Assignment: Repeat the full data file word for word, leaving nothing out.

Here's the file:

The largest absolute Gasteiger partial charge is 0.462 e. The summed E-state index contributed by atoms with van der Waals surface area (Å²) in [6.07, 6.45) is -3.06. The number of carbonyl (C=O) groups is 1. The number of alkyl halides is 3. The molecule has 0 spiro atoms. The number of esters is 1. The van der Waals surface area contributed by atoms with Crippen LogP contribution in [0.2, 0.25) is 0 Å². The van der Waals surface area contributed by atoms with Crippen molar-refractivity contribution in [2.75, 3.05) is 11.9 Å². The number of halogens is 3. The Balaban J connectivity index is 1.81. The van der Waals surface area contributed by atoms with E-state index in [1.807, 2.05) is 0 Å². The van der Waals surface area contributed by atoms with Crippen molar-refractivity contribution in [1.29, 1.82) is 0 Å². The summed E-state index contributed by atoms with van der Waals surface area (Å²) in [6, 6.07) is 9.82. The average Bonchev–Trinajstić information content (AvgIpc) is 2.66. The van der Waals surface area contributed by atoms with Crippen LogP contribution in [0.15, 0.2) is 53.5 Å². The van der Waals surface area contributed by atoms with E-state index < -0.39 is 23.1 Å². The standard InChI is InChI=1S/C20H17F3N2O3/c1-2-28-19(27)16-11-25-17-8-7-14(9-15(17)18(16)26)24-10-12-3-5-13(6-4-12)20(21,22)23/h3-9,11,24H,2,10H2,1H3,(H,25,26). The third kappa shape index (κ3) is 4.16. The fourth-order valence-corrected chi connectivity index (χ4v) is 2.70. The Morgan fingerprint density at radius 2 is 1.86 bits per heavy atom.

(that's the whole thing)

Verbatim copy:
The largest absolute Gasteiger partial charge is 0.462 e. The summed E-state index contributed by atoms with van der Waals surface area (Å²) in [6.07, 6.45) is -3.06. The number of carbonyl (C=O) groups is 1. The number of alkyl halides is 3. The molecule has 0 spiro atoms. The number of esters is 1. The van der Waals surface area contributed by atoms with Crippen LogP contribution in [0.2, 0.25) is 0 Å². The van der Waals surface area contributed by atoms with Crippen molar-refractivity contribution in [2.75, 3.05) is 11.9 Å². The number of halogens is 3. The Balaban J connectivity index is 1.81. The van der Waals surface area contributed by atoms with E-state index in [1.807, 2.05) is 0 Å². The van der Waals surface area contributed by atoms with Crippen molar-refractivity contribution in [1.29, 1.82) is 0 Å². The summed E-state index contributed by atoms with van der Waals surface area (Å²) in [6, 6.07) is 9.82. The average Bonchev–Trinajstić information content (AvgIpc) is 2.66. The van der Waals surface area contributed by atoms with Crippen LogP contribution in [0.15, 0.2) is 53.5 Å². The van der Waals surface area contributed by atoms with E-state index < -0.39 is 23.1 Å². The standard InChI is InChI=1S/C20H17F3N2O3/c1-2-28-19(27)16-11-25-17-8-7-14(9-15(17)18(16)26)24-10-12-3-5-13(6-4-12)20(21,22)23/h3-9,11,24H,2,10H2,1H3,(H,25,26). The third kappa shape index (κ3) is 4.16. The fourth-order valence-corrected chi connectivity index (χ4v) is 2.70. The Morgan fingerprint density at radius 2 is 1.86 bits per heavy atom.